Oscar G. Mason (1830 – March 16, 1921), better known as O. G. Mason, was an American photographer and radiographer. For most of his professional life, O. G. Mason directed the photographic department of Bellevue Hospital in New York City. He retired from this position in 1906.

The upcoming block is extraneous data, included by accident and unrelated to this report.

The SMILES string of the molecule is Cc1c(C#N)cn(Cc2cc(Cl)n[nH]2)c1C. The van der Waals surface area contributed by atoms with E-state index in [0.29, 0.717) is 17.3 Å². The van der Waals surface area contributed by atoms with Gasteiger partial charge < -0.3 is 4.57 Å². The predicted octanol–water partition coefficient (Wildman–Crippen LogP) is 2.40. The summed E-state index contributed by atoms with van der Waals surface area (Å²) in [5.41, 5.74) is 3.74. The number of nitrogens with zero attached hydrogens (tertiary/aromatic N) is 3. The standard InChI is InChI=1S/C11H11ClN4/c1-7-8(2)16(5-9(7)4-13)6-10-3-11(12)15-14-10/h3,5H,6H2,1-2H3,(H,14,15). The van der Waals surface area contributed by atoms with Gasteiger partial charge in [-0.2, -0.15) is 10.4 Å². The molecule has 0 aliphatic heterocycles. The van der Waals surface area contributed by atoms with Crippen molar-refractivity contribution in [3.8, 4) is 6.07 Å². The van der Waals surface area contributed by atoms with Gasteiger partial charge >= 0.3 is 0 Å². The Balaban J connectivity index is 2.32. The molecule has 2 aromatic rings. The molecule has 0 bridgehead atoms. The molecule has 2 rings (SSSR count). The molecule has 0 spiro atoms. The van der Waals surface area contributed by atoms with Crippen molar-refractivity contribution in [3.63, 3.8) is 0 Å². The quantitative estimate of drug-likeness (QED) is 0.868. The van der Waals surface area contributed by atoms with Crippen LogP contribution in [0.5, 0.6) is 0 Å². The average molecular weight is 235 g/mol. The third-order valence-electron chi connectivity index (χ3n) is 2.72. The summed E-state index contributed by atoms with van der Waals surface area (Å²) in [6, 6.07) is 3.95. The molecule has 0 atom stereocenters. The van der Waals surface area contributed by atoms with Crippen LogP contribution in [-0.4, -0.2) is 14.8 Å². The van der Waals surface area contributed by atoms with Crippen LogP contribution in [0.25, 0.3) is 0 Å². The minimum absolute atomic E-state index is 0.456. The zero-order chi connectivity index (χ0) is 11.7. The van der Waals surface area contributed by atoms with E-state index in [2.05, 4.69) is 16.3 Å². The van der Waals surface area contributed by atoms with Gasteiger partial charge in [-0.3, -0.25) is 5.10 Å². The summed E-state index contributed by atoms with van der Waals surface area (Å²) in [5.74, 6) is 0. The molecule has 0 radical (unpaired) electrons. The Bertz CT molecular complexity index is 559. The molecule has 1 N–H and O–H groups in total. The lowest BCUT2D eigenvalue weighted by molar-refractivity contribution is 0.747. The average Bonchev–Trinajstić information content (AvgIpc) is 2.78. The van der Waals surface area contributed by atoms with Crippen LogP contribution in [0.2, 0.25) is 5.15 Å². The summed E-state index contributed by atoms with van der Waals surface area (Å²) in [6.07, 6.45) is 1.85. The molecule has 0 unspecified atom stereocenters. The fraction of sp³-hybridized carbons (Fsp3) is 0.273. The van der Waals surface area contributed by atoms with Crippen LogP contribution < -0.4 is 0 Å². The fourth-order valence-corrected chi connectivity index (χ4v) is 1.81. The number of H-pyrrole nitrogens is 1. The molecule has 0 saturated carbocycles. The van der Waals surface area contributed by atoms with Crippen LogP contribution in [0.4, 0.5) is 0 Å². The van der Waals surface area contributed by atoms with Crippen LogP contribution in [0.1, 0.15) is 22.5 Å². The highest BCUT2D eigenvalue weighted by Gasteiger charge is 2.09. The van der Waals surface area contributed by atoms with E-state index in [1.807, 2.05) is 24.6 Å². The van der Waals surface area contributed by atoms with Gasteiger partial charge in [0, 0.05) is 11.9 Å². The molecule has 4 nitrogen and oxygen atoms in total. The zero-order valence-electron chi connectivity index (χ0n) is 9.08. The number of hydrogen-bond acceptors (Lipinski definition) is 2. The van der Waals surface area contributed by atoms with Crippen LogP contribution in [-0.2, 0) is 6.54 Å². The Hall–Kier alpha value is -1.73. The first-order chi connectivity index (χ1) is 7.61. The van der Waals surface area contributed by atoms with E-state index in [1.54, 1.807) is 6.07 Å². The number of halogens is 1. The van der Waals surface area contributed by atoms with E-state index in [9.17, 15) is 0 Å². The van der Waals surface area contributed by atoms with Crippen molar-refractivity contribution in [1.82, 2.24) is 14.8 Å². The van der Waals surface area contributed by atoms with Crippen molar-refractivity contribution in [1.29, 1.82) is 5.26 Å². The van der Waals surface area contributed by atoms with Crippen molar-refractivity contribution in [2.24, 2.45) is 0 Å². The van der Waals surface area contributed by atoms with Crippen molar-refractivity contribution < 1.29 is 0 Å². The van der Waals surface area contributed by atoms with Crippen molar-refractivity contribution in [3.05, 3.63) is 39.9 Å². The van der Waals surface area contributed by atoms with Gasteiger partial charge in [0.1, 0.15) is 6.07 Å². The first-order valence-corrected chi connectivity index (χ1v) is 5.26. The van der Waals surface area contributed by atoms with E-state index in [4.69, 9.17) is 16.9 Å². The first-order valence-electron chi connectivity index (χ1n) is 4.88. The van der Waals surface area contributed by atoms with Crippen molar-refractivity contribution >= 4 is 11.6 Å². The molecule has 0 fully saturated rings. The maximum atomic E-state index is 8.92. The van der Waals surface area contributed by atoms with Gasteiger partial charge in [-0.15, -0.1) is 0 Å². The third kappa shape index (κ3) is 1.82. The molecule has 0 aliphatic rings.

Very little information exists of Mason’s activities as a daguerreotypist before he was engaged by Bellevue. Records show that he worked for the Meade brothers as chief camera operator at their 233 Broadway, New York, gallery soon after it opened in 1850. There is also evidence that Mason spent a few years in Northfield, Vermont and Springfield, Massachusetts, before returning to New York sometime in the middle 1860s. It is not clear, however, whether he actually resided in these cities or was simply registered as a freelance photographer and entrepreneur, promoting the services and products from his commercial enterprise, O. G. Mason & Company. According to his obituary in the New York Times, O. G. Mason’s affiliation with Bellevue began in 1856. There is very little evidence to support this date, but in a report written for the year 1881, Mason comments on twenty years of research in photomicrography. More than likely this would have included work for the department of microscopy established at Bellevue in 1862. For many years Mason was an officer of the American Microscopical Society of New York.